Tokyo Waterways

Tokyo is a city built on water

Edo Castle

The former Edo Castle and the current Imperial Palace are located on the eastern end of the Musashino Plateau. This location has symbolized the center of Japan since the Edo period (1600–1868) ruled by the Tokugawa shogunate.

However, numerous deep valleys were carved into the ends of this plateau before Tokugawa Ieyasu appeared. Edo Castle was constructed to reap the advantages of this original terrain. The valley was skillfully utilized to build the inner and outer moats and to protect the castle.

The current Hibiya area was a wetland that extended from the bottom of Edo Castle. It was called the Hibiya Inlet in the Edo period, the residences of powerful feudal lords stood in a line in this area; now, there are many high-rise buildings.

A peninsula-shaped sandbar called Edomaejima floats at the other side of the Hibiya Inlet, leading to the Nihonbashi Wave-cut Platform, a shallow and hard seabed hill carved from the earth by waves. This plateau is at an altitude of 5– 10 m and the Bank of Japan Head Office is located here.

The Hibiya and Nihonbashi prototypes built in the Edo period transformed continuously according to the demands of the times, utilizing the characteristics of the terrain.

Nihonbashi, a bustling commercial center

Currently, Nihombashi represents an area extending from the northern part of Edomae Island to the region around the Nihonbashi Wave-cut Platform. Many waterways were constructed to carry construction goods when the Edo Castle was being built. These canals caused boat transportation to flourish, and Nihonbashi thus became a center of commerce.

Astute water management pivotally propelled the city’s extraordinary growth. The famous ukiyoe or “floating world” woodblock prints reflect the centrality of water to the life of the city during the Edo period.

The Great Kanto Earthquake of 1923 and WWII

The Great Kanto Earthquake of 1923 instigated catastrophic devastation from fires in Tokyo and killed 70,000 people. A large-scale reconstruction project commenced after the earthquake and transformed Tokyo’s streetscape. Subsequently, the air Raids conducted during WWII transfigured most of Tokyo into burnt ruins.

The rivers and canals filled with debris disposal after these disasters. The city planners embraced a more western style of construction for the extensive rebuilding that followed. The waterways have ceased to discharge a significant function as Tokyo has modernized. Canal transportation and water routes have declined in tandem with the advancement of rail networks.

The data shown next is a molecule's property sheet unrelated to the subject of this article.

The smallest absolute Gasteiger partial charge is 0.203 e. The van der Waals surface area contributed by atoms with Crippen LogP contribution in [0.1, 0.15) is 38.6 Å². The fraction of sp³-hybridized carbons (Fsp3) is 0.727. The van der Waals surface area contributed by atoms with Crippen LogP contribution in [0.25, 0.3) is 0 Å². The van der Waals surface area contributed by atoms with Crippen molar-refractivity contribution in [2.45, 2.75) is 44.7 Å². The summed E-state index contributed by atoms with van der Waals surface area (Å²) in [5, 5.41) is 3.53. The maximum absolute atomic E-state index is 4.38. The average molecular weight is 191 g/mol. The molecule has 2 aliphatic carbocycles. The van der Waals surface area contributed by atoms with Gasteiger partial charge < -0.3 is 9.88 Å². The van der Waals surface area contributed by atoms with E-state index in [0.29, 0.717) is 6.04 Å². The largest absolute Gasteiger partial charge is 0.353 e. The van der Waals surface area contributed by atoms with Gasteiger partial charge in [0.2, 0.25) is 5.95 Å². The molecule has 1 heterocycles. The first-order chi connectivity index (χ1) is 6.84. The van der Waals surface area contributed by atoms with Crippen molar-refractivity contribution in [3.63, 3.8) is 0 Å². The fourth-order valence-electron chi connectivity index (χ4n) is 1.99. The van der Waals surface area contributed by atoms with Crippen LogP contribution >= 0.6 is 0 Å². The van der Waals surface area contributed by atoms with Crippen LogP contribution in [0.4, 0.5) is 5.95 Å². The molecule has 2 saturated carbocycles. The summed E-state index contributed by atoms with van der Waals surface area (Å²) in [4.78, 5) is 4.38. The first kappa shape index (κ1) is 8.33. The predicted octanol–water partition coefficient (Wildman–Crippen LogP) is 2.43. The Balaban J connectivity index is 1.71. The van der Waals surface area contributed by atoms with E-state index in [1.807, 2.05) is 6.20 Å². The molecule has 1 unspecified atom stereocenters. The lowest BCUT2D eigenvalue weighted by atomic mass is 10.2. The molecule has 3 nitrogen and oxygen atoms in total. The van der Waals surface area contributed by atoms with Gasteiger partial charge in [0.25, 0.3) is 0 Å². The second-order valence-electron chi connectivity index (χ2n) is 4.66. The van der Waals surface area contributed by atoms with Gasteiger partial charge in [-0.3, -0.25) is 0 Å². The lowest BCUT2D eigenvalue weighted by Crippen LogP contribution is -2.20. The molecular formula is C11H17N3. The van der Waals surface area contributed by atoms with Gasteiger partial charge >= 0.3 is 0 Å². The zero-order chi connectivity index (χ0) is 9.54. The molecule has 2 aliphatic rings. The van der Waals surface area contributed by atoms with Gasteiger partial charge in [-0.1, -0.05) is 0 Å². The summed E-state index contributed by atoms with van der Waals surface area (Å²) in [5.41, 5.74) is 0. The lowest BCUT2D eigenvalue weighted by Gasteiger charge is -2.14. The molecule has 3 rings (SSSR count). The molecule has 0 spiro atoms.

1964 Tokyo Olympic games

Tokyo decisively veered away from water transport as the 1964 Olympic Games approached and highways obscured many of the city’s waterways. Many highways were erected above rivers and canals to accelerate construction. The Nihonbashi river and bridge were notable victims: the highways running over the Nihonbashi bridge destroyed the landscape. The economy of the waterways was even more devastatingly affected.

Moving the highway above the Nihonbashi bridge underground

The Nihombashi Bridge symbolizes Edo culture and represents the source of the five main roads constructed during the Edo period. It has now been designated an important cultural asset. There are plans to demolish the highway running over the bridge. Instead, it will become a road tunnel under the river. Mitsui Fudosan Co. state that construction on the Nihonbashi project is scheduled to begin around 2025 and should be completed between the end of the 2030s and the 2040s. The project’s developers seek to recreate the water city of the Edo period.

Traveling beneath the concrete and neon on the quieter canals and tributaries, one can still discover the evidence of water running like veins under the city’s concrete skin. The waterways denote crucial elements for the comprehension of Tokyo’s identity. Hopefully, the revitalization of the city’s waterfront areas will also trigger economic and environmental benefits.

If interested in the tour, please refer to:

They provide three cruise courses - Kandagawa Cruise (90 min.), Tokyo Bay Cruise (2 courses available) , OEdo Tokyo Cruise (60 min. A, B, C courses) and (45 min. A, B courses).  Sun Set Night course is also available.  

Please refer to Nihonbashi